Pete Cortez is a former Engineer Operator with the City of Houston Fire Department. In January 2019, Cortez was randomly selected to take a urinalysis drug test pursuant to HFD’s controlled substance and alcohol abuse policy. The result was “negative and diluted.” Cortez was ordered to retest with a hair sample. According to the Executive Order, hair samples are tested twice – the hair itself and a “wash” applied to the hair sample. Cortez’s hair sample tested positive for cocaine.
Cortez provided a statement, in which he asserted that his positive result had to be a result of exposure to unknown drugs when responding to a house fire in July 2018. Following its investigation, HFD concluded that Cortez violated its substance abuse policy. The Department suspended Cortez indefinitely, which is effectively a termination. Cortez then appealed.
A Texas appeals court overturned the indefinite suspension. Cortez argued that his indefinite suspension was “tainted by illegality” because the City violated its own Executive Order by failing to notify him of his option to request a referee test. As Cortez put it, the City suspended him for violating the Executive Order regarding drug exposure when the City itself violated the same order.
The Court agreed, reasoning “when a public employer’s challenged action is arbitrary or capricious, or a clear abuse of authority, then the civil service commission’s ultimate ruling upholding the challenged action is not free from the taint of illegality. Arbitrary, capricious, or illegal acts hence destroy the presumption of validity normally accompanying commission rulings.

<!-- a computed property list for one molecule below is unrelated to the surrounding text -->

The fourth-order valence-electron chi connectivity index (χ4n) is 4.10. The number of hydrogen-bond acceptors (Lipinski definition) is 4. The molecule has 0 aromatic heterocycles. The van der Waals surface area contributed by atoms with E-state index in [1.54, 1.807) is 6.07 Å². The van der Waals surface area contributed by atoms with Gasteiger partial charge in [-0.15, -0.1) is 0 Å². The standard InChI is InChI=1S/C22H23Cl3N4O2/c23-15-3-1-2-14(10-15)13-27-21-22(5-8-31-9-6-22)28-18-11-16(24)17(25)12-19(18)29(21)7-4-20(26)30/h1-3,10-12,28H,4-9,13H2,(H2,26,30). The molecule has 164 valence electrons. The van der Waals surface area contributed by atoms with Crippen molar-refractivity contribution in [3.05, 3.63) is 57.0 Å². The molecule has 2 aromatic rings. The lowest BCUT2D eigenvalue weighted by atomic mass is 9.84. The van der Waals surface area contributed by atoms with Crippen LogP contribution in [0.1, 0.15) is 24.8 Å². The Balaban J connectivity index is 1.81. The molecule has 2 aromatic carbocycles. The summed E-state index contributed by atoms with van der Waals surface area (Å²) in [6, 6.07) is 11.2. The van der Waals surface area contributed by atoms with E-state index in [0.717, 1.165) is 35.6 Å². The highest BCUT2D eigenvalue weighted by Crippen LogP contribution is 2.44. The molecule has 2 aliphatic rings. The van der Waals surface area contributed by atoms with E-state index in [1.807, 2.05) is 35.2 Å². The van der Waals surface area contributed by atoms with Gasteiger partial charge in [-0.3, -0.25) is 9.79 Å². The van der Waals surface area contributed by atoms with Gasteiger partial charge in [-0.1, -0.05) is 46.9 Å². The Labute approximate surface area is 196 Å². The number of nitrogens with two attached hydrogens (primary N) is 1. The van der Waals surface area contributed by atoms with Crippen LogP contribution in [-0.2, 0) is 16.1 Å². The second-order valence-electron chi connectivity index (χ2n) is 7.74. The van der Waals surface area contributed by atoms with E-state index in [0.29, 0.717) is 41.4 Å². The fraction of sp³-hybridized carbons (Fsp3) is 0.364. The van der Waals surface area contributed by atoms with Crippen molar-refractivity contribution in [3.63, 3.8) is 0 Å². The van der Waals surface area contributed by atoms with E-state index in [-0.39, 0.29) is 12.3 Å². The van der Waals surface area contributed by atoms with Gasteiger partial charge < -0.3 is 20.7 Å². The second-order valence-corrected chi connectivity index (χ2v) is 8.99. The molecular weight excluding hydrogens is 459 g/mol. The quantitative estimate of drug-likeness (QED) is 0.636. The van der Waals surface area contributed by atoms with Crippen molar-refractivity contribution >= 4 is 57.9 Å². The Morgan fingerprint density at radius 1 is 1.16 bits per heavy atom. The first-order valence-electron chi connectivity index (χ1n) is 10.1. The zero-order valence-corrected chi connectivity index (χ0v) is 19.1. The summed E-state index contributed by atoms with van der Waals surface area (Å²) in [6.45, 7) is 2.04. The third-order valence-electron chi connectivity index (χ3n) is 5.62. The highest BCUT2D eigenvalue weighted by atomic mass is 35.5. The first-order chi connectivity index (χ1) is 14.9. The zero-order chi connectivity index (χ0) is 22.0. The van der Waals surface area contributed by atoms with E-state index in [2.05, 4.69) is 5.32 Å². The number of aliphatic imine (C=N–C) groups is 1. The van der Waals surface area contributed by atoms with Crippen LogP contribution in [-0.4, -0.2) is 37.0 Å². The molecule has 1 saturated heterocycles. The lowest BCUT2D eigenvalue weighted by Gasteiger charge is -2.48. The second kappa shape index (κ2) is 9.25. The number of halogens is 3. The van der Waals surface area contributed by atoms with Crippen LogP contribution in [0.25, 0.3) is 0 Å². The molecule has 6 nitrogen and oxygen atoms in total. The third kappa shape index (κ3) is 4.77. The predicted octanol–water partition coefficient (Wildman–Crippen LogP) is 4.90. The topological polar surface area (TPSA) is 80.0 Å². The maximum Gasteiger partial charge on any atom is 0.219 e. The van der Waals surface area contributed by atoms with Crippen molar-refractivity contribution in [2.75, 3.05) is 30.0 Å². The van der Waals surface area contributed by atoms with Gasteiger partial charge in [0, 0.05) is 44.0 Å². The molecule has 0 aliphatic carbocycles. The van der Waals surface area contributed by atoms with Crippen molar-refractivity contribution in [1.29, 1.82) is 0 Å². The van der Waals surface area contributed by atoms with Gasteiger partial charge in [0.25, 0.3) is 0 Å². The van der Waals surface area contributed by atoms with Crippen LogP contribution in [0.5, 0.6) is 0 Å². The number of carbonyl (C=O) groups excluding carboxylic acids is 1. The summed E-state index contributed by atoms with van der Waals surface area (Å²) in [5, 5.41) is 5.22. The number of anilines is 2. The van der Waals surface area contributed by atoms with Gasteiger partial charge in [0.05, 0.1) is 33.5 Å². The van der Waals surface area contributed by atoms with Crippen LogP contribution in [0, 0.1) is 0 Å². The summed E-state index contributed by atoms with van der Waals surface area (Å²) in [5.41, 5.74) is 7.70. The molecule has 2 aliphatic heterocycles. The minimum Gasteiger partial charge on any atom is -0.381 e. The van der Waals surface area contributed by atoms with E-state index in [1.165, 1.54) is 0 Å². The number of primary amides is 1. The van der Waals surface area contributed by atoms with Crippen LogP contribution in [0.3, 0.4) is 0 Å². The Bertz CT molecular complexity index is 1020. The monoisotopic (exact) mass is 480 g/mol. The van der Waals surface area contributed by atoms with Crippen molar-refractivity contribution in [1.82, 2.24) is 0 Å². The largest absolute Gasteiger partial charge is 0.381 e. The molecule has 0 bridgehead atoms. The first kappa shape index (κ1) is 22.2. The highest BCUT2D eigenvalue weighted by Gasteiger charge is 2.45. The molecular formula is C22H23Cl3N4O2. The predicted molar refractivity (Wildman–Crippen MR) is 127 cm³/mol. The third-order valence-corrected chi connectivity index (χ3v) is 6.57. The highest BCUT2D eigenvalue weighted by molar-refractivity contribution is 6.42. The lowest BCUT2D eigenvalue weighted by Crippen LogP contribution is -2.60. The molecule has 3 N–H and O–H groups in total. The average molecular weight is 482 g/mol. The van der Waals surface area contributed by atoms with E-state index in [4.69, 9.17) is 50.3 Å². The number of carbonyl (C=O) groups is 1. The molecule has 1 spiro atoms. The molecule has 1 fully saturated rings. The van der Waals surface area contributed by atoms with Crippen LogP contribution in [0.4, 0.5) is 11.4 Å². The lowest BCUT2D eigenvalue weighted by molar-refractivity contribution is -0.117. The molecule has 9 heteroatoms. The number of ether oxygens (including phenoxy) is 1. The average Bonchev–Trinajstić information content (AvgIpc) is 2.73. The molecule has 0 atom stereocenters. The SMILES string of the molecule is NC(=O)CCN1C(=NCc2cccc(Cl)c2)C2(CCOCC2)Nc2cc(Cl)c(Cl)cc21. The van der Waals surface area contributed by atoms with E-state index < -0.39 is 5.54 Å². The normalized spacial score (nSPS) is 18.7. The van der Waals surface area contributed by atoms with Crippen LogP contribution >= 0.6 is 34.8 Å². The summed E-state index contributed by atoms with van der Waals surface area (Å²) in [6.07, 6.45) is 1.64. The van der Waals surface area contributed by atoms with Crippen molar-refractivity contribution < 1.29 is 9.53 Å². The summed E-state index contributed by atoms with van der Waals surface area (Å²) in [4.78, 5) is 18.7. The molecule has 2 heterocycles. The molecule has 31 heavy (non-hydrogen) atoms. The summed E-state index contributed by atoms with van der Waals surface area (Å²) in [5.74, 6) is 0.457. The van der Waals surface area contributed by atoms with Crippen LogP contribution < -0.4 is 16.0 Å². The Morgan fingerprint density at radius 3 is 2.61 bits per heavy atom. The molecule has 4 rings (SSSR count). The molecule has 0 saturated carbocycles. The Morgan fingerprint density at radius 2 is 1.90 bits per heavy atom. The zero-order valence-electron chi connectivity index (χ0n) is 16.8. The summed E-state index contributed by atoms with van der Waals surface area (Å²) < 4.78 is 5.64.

“Before he was terminated, Cortez was not notified of an option to request a referee test. On this point, the Executive Order provides in relevant part that ‘the Medical Review Officer is responsible for referring those with a confirmed positive controlled substance test for information or their option to obtain, at their own expense, a referee test to retest the original sample at a different certified laboratory.’
“It is undisputed that Cortez was not told of his right to a referee test, and no referee test was performed. The City argues that hair samples are not typically split for referee testing absent a specific request and notes that, in Cortez’s case, an insufficient amount of hair remained after the initial test to perform a referee test. If that is true, Cortez should not bear the consequence. As the Executive Order provides for an employee’s right to request a referee test after being notified of a positive initial result, the City is best situated to communicate to the collection site the need for adequate sample quantities in the event an employee exercises the right to request a referee test after the test is completed.”
City of Houston v. Cortez, 2022 WL 364041 (Tex. App. 2022).